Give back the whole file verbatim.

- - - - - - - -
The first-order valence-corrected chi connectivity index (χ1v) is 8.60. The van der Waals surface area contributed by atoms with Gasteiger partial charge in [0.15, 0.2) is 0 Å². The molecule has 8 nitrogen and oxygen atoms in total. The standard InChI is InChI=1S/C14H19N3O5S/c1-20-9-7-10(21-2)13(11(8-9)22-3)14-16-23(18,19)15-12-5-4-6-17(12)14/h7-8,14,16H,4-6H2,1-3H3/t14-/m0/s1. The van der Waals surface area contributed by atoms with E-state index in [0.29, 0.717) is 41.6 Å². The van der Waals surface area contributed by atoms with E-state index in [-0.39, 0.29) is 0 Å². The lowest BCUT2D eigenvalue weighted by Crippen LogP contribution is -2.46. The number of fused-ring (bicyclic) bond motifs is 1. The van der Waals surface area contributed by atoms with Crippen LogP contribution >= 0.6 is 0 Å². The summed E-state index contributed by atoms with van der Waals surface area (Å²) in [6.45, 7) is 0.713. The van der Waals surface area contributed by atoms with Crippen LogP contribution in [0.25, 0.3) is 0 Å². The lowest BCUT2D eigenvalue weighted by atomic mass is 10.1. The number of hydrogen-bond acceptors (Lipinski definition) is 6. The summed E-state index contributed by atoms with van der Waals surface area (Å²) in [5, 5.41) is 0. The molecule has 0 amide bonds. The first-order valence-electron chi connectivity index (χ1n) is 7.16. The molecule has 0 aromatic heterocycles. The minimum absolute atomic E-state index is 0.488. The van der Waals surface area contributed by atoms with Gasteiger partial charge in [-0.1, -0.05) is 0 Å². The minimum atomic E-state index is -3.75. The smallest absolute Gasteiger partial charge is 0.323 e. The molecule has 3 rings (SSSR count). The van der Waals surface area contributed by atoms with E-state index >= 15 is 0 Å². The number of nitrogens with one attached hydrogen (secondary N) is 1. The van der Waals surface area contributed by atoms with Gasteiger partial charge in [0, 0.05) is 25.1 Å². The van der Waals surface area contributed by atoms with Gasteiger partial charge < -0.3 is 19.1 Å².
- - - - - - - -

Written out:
The first-order valence-corrected chi connectivity index (χ1v) is 8.60. The van der Waals surface area contributed by atoms with Gasteiger partial charge in [0.15, 0.2) is 0 Å². The molecule has 8 nitrogen and oxygen atoms in total. The standard InChI is InChI=1S/C14H19N3O5S/c1-20-9-7-10(21-2)13(11(8-9)22-3)14-16-23(18,19)15-12-5-4-6-17(12)14/h7-8,14,16H,4-6H2,1-3H3/t14-/m0/s1. The van der Waals surface area contributed by atoms with E-state index in [0.29, 0.717) is 41.6 Å². The van der Waals surface area contributed by atoms with E-state index in [-0.39, 0.29) is 0 Å². The lowest BCUT2D eigenvalue weighted by Crippen LogP contribution is -2.46. The number of fused-ring (bicyclic) bond motifs is 1. The van der Waals surface area contributed by atoms with Crippen LogP contribution >= 0.6 is 0 Å². The summed E-state index contributed by atoms with van der Waals surface area (Å²) in [6.45, 7) is 0.713. The van der Waals surface area contributed by atoms with Crippen LogP contribution in [0.25, 0.3) is 0 Å². The lowest BCUT2D eigenvalue weighted by atomic mass is 10.1. The number of hydrogen-bond acceptors (Lipinski definition) is 6. The summed E-state index contributed by atoms with van der Waals surface area (Å²) in [5, 5.41) is 0. The molecule has 0 amide bonds. The first-order valence-electron chi connectivity index (χ1n) is 7.16. The molecule has 0 aromatic heterocycles. The minimum absolute atomic E-state index is 0.488. The van der Waals surface area contributed by atoms with Gasteiger partial charge in [-0.1, -0.05) is 0 Å². The minimum atomic E-state index is -3.75. The smallest absolute Gasteiger partial charge is 0.323 e. The molecule has 3 rings (SSSR count). The van der Waals surface area contributed by atoms with E-state index >= 15 is 0 Å². The number of nitrogens with one attached hydrogen (secondary N) is 1. The van der Waals surface area contributed by atoms with Gasteiger partial charge in [0, 0.05) is 25.1 Å². The van der Waals surface area contributed by atoms with Gasteiger partial charge < -0.3 is 19.1 Å².